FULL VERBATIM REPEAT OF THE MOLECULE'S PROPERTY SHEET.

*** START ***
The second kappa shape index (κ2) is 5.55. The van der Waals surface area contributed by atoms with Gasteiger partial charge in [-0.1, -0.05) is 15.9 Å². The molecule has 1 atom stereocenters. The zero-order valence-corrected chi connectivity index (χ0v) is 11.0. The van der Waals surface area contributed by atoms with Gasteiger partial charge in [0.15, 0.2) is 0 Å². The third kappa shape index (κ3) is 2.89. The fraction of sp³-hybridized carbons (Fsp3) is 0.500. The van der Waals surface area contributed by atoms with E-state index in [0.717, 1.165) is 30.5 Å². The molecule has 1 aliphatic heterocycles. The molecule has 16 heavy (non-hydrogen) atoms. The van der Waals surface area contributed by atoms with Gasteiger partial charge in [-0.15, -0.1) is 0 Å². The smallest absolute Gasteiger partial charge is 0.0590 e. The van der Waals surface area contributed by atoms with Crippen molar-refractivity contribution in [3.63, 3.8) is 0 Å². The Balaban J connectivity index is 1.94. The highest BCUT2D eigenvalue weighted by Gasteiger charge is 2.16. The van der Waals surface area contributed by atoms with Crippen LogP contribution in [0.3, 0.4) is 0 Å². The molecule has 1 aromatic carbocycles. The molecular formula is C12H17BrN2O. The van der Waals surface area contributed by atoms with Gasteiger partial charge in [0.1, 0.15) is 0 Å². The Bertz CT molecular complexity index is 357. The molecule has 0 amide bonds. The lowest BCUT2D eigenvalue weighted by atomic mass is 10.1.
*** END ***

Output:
The second kappa shape index (κ2) is 5.55. The van der Waals surface area contributed by atoms with Gasteiger partial charge in [-0.1, -0.05) is 15.9 Å². The molecule has 1 atom stereocenters. The zero-order valence-corrected chi connectivity index (χ0v) is 11.0. The van der Waals surface area contributed by atoms with Gasteiger partial charge in [0.15, 0.2) is 0 Å². The third kappa shape index (κ3) is 2.89. The fraction of sp³-hybridized carbons (Fsp3) is 0.500. The van der Waals surface area contributed by atoms with E-state index in [0.717, 1.165) is 30.5 Å². The molecule has 1 aliphatic heterocycles. The molecule has 16 heavy (non-hydrogen) atoms. The van der Waals surface area contributed by atoms with Gasteiger partial charge in [-0.15, -0.1) is 0 Å². The smallest absolute Gasteiger partial charge is 0.0590 e. The van der Waals surface area contributed by atoms with Crippen molar-refractivity contribution in [3.63, 3.8) is 0 Å². The Balaban J connectivity index is 1.94. The highest BCUT2D eigenvalue weighted by Gasteiger charge is 2.16. The van der Waals surface area contributed by atoms with Crippen LogP contribution in [0.3, 0.4) is 0 Å². The molecule has 1 aromatic carbocycles. The molecular formula is C12H17BrN2O. The van der Waals surface area contributed by atoms with Gasteiger partial charge in [0.1, 0.15) is 0 Å². The Bertz CT molecular complexity index is 357. The molecule has 0 amide bonds. The lowest BCUT2D eigenvalue weighted by atomic mass is 10.1.